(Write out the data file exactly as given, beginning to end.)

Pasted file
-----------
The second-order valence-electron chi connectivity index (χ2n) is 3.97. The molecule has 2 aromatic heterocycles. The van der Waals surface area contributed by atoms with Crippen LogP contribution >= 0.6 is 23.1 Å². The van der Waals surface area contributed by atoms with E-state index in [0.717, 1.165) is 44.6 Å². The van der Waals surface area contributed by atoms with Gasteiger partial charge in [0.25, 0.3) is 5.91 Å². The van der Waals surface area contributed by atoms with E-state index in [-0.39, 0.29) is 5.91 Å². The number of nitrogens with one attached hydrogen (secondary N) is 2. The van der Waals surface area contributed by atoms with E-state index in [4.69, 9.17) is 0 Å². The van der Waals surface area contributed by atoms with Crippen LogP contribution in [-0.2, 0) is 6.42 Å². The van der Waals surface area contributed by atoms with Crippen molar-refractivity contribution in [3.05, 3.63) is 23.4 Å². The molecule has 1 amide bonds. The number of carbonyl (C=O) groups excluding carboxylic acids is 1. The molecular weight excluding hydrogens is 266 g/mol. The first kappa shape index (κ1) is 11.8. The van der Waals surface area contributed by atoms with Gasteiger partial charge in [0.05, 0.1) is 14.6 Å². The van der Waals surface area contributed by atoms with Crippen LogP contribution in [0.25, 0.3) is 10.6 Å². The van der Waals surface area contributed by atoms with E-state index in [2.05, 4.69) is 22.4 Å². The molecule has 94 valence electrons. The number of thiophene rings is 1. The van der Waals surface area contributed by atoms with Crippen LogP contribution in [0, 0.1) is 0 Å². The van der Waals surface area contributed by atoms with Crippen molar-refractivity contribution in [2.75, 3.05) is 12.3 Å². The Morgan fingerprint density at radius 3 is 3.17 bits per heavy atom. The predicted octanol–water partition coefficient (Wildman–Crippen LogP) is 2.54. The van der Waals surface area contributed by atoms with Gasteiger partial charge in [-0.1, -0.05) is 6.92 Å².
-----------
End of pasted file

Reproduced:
The second-order valence-electron chi connectivity index (χ2n) is 3.97. The molecule has 2 aromatic heterocycles. The van der Waals surface area contributed by atoms with Crippen LogP contribution >= 0.6 is 23.1 Å². The van der Waals surface area contributed by atoms with E-state index in [0.717, 1.165) is 44.6 Å². The van der Waals surface area contributed by atoms with Gasteiger partial charge in [0.25, 0.3) is 5.91 Å². The van der Waals surface area contributed by atoms with E-state index in [-0.39, 0.29) is 5.91 Å². The number of nitrogens with one attached hydrogen (secondary N) is 2. The van der Waals surface area contributed by atoms with E-state index in [4.69, 9.17) is 0 Å². The van der Waals surface area contributed by atoms with Crippen LogP contribution in [-0.2, 0) is 6.42 Å². The van der Waals surface area contributed by atoms with Crippen molar-refractivity contribution in [3.05, 3.63) is 23.4 Å². The molecule has 1 amide bonds. The number of carbonyl (C=O) groups excluding carboxylic acids is 1. The molecular weight excluding hydrogens is 266 g/mol. The first kappa shape index (κ1) is 11.8. The van der Waals surface area contributed by atoms with Gasteiger partial charge in [0.05, 0.1) is 14.6 Å². The van der Waals surface area contributed by atoms with Crippen LogP contribution in [0.25, 0.3) is 10.6 Å². The van der Waals surface area contributed by atoms with E-state index in [2.05, 4.69) is 22.4 Å². The molecule has 94 valence electrons. The number of thiophene rings is 1. The van der Waals surface area contributed by atoms with Crippen LogP contribution in [0, 0.1) is 0 Å². The van der Waals surface area contributed by atoms with Crippen molar-refractivity contribution in [2.75, 3.05) is 12.3 Å². The Morgan fingerprint density at radius 3 is 3.17 bits per heavy atom. The predicted octanol–water partition coefficient (Wildman–Crippen LogP) is 2.54. The van der Waals surface area contributed by atoms with Gasteiger partial charge in [-0.1, -0.05) is 6.92 Å².